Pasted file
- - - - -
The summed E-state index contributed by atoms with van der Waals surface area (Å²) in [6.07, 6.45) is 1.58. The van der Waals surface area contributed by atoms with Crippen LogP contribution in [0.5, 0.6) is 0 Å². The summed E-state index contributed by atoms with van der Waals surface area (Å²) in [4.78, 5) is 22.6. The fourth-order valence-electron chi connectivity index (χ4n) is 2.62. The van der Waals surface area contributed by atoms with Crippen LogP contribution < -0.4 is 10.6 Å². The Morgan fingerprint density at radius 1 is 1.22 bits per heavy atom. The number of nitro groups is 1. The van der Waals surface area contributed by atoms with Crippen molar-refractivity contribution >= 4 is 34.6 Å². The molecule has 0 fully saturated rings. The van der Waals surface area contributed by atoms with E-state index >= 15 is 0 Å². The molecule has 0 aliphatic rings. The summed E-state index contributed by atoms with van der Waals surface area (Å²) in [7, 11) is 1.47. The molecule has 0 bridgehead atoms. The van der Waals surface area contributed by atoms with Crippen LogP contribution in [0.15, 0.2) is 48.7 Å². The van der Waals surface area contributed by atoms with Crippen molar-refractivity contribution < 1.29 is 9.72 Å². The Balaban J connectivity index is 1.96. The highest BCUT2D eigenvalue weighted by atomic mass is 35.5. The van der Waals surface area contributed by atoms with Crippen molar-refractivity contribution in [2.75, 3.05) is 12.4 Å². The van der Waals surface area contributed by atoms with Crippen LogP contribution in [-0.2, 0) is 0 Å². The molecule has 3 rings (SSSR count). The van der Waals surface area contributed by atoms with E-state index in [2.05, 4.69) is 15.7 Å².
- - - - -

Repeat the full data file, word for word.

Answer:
The summed E-state index contributed by atoms with van der Waals surface area (Å²) in [6.07, 6.45) is 1.58. The van der Waals surface area contributed by atoms with Crippen LogP contribution in [0.5, 0.6) is 0 Å². The summed E-state index contributed by atoms with van der Waals surface area (Å²) in [4.78, 5) is 22.6. The fourth-order valence-electron chi connectivity index (χ4n) is 2.62. The van der Waals surface area contributed by atoms with Crippen LogP contribution < -0.4 is 10.6 Å². The Morgan fingerprint density at radius 1 is 1.22 bits per heavy atom. The number of nitro groups is 1. The van der Waals surface area contributed by atoms with Crippen molar-refractivity contribution >= 4 is 34.6 Å². The molecule has 0 fully saturated rings. The van der Waals surface area contributed by atoms with E-state index >= 15 is 0 Å². The molecule has 0 aliphatic rings. The summed E-state index contributed by atoms with van der Waals surface area (Å²) in [7, 11) is 1.47. The molecule has 0 bridgehead atoms. The van der Waals surface area contributed by atoms with Crippen LogP contribution in [0.15, 0.2) is 48.7 Å². The van der Waals surface area contributed by atoms with Crippen molar-refractivity contribution < 1.29 is 9.72 Å². The Balaban J connectivity index is 1.96. The highest BCUT2D eigenvalue weighted by atomic mass is 35.5. The van der Waals surface area contributed by atoms with Crippen molar-refractivity contribution in [2.75, 3.05) is 12.4 Å². The van der Waals surface area contributed by atoms with Crippen LogP contribution in [-0.2, 0) is 0 Å². The molecule has 3 rings (SSSR count). The van der Waals surface area contributed by atoms with E-state index in [2.05, 4.69) is 15.7 Å².